Gourmet Boerie

Boerewors is popular from the tshisa nyama shop to the agricultural fair; the boerie, as it is colloquially known, is our autochthonous fast food.
From Nairobi to New York, wherever South Africans have gone boerewors has followed. It has even made its way into the Oxford English Dictionary.

We know it’s meant to be one of our national trademarks; the television programme MasterChef South Africa devoted episode 14 to the wors; we hold the Guinness World Record for braaing the longest boerewors (it was 514.5m); we talk of the boerewors curtain and boerewors westerns, and there is no end to its use for sexual innuendo. But what makes it boerewors; when does sausage become boerewors?

According to C Louis Leipoldt, writing in 1942, the closest relative to our boerewors could be found south of the Ardour River in France, where the sausage is made with goat’s meat, flavoured with spices, and improved with sweet Jurançon wine. Crucially, it contains cubes of pork (about 7mm in dimension) that allow it to be grilled over the coals without drying out.

By 1951, Leipoldt laments that boerewors “is now a thing of the past, although it often appears on the table — a travesty of what it should be and a disgrace … Ichabod — three times Ichabod!”

He complained that boerewors had become stuffed with far too many breadcrumbs and made from poor-quality meat deemed not fit for anything else. There should never be gristle, sinews or membranes in boerewors.

For Leipoldt, the essential ingredients for filling the casings are minced beef and mutton with little squares of pork, equal parts vinegar and wine, some brandy, coriander, pepper, a pinch of ground ginger, sage rubbed in, bruised rosemary, and a suspicion of garlic. To this can be added mace, cloves, nutmeg, fennel, thyme, and even mint.

Before grinding machines, the meat was pounded and then finely chopped — a time-consuming task that, remarks Leipoldt, requires a strong arm.

The completed product should have a blotchy pink complexion. Another hallmark is that it comes in a long, continuous coil and is cooked uncut. Once made, it is best left to mature for a few days. (Voortrekkers hanging their wors for longer produced droëwors, a staple of the Great Trek. Of course, they typically used a mix of lean and fat game instead of beef and pork.)

Most old recipe books, such as Hildagonda Duckitt’s 19th-century collection, simplify the recipe, but generally accord with Leipoldt. Victory, the South African Women’s Auxiliary Services cookery book, has it down to beef and pork in a 10:2 ratio, coriander, vinegar, cloves, salt and pepper, and tail fat. Then again, there was a war on.

Later recipes sometimes add Worcestershire sauce. There are regional varieties too, with Grabouw favouring pork meat, and Karoo wors using mostly lamb.

Ideally, wrote Leipoldt, boerewors should be grilled “over a rhinoceros-bush fire”. Don’t do that today; renosterbos is endangered. If a braai is not possible, it can be fried in a cast-iron pan, but add as little oil or fat as possible. When cooked it should be crispy, almost crackling outside, and still juicy inside. Whatever you do, never prick it with a fork while braaing.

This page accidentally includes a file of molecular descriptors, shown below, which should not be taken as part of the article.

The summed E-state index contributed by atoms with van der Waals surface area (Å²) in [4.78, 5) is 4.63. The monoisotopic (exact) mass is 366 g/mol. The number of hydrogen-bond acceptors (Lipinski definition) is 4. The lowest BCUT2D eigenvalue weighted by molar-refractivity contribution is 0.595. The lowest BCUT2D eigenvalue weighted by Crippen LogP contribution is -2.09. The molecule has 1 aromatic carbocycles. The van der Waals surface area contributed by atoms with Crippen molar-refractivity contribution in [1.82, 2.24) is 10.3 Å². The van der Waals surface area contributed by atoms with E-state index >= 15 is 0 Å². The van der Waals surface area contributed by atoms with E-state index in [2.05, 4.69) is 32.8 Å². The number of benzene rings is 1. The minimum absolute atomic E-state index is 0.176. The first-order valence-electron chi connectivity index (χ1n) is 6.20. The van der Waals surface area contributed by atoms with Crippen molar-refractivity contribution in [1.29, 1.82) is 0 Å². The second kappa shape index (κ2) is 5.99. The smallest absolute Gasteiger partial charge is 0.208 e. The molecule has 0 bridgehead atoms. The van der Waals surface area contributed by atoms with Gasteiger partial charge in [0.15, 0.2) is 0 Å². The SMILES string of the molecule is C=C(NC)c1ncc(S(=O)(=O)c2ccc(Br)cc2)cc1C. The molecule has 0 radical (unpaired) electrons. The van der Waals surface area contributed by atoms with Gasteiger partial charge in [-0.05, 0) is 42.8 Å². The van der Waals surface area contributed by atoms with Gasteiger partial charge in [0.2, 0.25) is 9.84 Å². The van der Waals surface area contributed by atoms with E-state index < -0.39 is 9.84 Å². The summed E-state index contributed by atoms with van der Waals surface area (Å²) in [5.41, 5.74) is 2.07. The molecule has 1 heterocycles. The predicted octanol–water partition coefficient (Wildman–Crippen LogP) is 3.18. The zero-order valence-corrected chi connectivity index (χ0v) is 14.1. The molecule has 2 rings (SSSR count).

Lannice Snyman (Rainbow Cuisine; 1998) believes boerewors probably originated with the German settlers, who knew most about sausages. Others claim it comes from the Limburg Dutch verse worst, a pork sausage.

Clearly, boerewors has had its ups and downs. At one stage, butcheries were killing boerewors with garlic and MSG, and selling peri-peri boerewors, cheese boerewors, and all kinds of corruptions.

But boerewors seems to have recovered and become a source of pride, even in supermarkets. Rather bizarrely, late in 2012, Checkers had its Championship Boerewors branded by British celebrity chef Gordon Ramsay.

Now boerewors has gone gourmet. Just in time for the summer season, a new restaurant, Gourmet Boerie, opened its doors.

Located on a busy corner across the road from McDonald’s, it is a casual, airy place, redolent of the braai yard, with long bleached wooden tables, floor-to-ceiling glass doors that open on to the street, and long facebrick counters, perhaps anticipating queues for takeaways and boerewors braaipacks.

In the first weeks of business, one ordered at the counter, but now there are waiters. Locals have responded well, and young and old from all walks of life mix here.

The menu is simple. You choose your boerewors type — traditional, lamb, chicken, beef or ostrich; your bread roll variety — white, whole-grain or 70% rye; and a style. Best-sellers are the Mexicano boerie (tomato salsa, sour cream, guacamole, jalapeño chilli) and the Hang-over (bacon, caramelised pineapple, avocado, cheese sauce). There are boeries with chakalaka, mushroom sauce, gorgonzola, even tzatziki.

I tried the Pure Sophistication with sweet caramelised onions, creamy goat’s cheese, roast cherry tomatoes, basil pesto and good-quality rocket. Boeries are served wrapped in paper on a wooden paddle; all come with shoestring chips. It’s rather odd not to have the alluring smell of grilling wors wafting about one as with the boerewors-roll street vendors. Backstage, here the wors is first steamed, then put on a medium-high grill. Mine was beautifully juicy, but with only the tiniest seam of singeing.

And with boerewors goes beer; on tap are craft beers: Darling Slow, Devil’s Peak and Jack Black.

It is early days for Gourmet Boerie and the concept has unexpected potential.

Gourmet Boerie, Shop No 5, Buitenkloof Studios, 8 Kloof Street, Gardens, Cape Town Tel: 021 424 4208

This article first appeared in the Mail & Guardian on 25 January 2013.

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